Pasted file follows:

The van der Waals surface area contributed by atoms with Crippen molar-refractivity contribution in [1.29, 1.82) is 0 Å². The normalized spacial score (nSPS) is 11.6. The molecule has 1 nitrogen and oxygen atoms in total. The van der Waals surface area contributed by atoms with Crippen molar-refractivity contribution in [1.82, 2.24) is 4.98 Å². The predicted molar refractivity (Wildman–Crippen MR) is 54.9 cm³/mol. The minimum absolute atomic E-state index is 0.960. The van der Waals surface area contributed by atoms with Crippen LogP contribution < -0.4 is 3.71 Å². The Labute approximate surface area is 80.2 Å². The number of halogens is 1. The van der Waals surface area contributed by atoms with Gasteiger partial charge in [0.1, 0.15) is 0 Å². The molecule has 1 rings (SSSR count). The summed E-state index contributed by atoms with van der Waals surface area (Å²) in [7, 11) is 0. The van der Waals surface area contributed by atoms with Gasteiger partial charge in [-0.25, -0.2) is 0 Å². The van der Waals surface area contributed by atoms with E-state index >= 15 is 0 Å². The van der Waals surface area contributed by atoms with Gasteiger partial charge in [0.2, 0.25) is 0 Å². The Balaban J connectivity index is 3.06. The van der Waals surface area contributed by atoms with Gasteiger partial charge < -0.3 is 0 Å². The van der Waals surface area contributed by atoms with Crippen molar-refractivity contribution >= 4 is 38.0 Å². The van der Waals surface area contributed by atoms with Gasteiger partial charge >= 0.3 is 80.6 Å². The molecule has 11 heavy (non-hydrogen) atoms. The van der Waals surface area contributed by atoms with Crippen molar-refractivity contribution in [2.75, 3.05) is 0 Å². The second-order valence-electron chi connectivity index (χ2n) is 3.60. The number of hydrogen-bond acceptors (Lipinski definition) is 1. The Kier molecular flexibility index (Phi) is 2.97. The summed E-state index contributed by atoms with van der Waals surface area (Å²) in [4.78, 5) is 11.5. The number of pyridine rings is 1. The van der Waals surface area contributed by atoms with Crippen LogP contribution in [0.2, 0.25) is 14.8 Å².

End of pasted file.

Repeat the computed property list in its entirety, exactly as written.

The van der Waals surface area contributed by atoms with Crippen molar-refractivity contribution in [1.29, 1.82) is 0 Å². The normalized spacial score (nSPS) is 11.6. The molecule has 1 nitrogen and oxygen atoms in total. The van der Waals surface area contributed by atoms with Crippen molar-refractivity contribution in [1.82, 2.24) is 4.98 Å². The predicted molar refractivity (Wildman–Crippen MR) is 54.9 cm³/mol. The minimum absolute atomic E-state index is 0.960. The van der Waals surface area contributed by atoms with Crippen LogP contribution < -0.4 is 3.71 Å². The Labute approximate surface area is 80.2 Å². The number of halogens is 1. The van der Waals surface area contributed by atoms with Gasteiger partial charge in [0.1, 0.15) is 0 Å². The molecule has 1 rings (SSSR count). The summed E-state index contributed by atoms with van der Waals surface area (Å²) in [7, 11) is 0. The van der Waals surface area contributed by atoms with Gasteiger partial charge in [-0.25, -0.2) is 0 Å². The van der Waals surface area contributed by atoms with E-state index >= 15 is 0 Å². The van der Waals surface area contributed by atoms with Gasteiger partial charge in [0.2, 0.25) is 0 Å². The Balaban J connectivity index is 3.06. The van der Waals surface area contributed by atoms with Gasteiger partial charge < -0.3 is 0 Å². The van der Waals surface area contributed by atoms with Crippen molar-refractivity contribution >= 4 is 38.0 Å². The van der Waals surface area contributed by atoms with Gasteiger partial charge >= 0.3 is 80.6 Å². The molecule has 11 heavy (non-hydrogen) atoms. The van der Waals surface area contributed by atoms with Crippen molar-refractivity contribution in [2.75, 3.05) is 0 Å². The second-order valence-electron chi connectivity index (χ2n) is 3.60. The number of hydrogen-bond acceptors (Lipinski definition) is 1. The Kier molecular flexibility index (Phi) is 2.97. The summed E-state index contributed by atoms with van der Waals surface area (Å²) in [4.78, 5) is 11.5. The number of pyridine rings is 1. The van der Waals surface area contributed by atoms with Crippen LogP contribution in [0.2, 0.25) is 14.8 Å².